As a prosaic example, consider a standoff between AI systems similar to the Cold War between the U.S. and the Soviet Union. If they failed to handle such a scenario well, they might cause nuclear war in the best case and far worse if technology has further advanced at that point.

Some might be optimistic that AIs will be so skilled at bargaining that they will avoid these failures. However, even perfectly skilled negotiators can end up with catastrophic negotiating outcomes (Fearon, 1995). One problem is that negotiators often have incentives to lie. This can cause rational negotiators to disbelieve information or threats from other parties—even when the information is true and the threats are sincere. Another problem is that negotiators may be unable to commit to following through on mutually beneficial deals. These problems may be addressed through verification of private information and mechanisms for making commitments. However, these mechanisms can be limited. For example, verification of private information may expose vulnerabilities, and commitment mechanisms may enable commitments to mutually harmful threats.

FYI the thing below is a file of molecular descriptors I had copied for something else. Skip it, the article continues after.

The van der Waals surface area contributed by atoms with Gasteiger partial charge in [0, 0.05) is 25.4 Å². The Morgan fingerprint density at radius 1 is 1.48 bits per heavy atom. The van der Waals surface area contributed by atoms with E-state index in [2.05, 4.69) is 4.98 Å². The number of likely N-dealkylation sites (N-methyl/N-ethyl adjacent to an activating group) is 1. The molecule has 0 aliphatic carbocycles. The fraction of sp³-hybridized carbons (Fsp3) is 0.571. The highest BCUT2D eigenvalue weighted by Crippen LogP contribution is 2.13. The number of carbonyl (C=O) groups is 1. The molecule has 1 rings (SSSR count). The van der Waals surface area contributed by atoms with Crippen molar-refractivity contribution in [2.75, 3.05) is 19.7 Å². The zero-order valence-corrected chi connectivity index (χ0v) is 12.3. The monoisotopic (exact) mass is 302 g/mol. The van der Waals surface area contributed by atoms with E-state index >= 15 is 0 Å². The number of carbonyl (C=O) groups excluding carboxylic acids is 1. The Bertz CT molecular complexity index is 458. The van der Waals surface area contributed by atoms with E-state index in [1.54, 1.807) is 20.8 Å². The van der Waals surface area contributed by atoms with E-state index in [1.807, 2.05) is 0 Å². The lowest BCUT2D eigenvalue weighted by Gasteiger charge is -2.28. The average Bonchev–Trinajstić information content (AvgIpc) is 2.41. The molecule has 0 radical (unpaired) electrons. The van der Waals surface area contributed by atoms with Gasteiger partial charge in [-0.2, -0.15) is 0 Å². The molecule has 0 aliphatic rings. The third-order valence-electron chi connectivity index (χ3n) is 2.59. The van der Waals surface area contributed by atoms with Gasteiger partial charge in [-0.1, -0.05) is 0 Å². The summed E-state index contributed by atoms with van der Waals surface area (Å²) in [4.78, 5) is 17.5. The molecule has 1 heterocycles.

Gradual loss of control

We might gradually give power to AI systems, and over time this could result in humans not effectively having control over society or wasting most of our potential.

One way this could happen, based on Christiano (2019):

  • There are strong economic incentives to give some control to AI systems - initially maybe just to automate some job tasks, then entire jobs, and eventually AI may be running entire companies or government institutions.
  • We might give these systems easy-to-measure goals that are not really what we want (a form of outer misalignment). For example, an easy-to-measure goal for an AI running a company could be ‘increase the share price’. This might initially work, but eventually could lead to a corporation defrauding consumers, falsifying its accounts and hiding this from regulators. Instead, what we really want here is something closer to ‘cause the company to provide more legal and valuable products and services’ – although even this goal can likely be gamed if you think hard enough.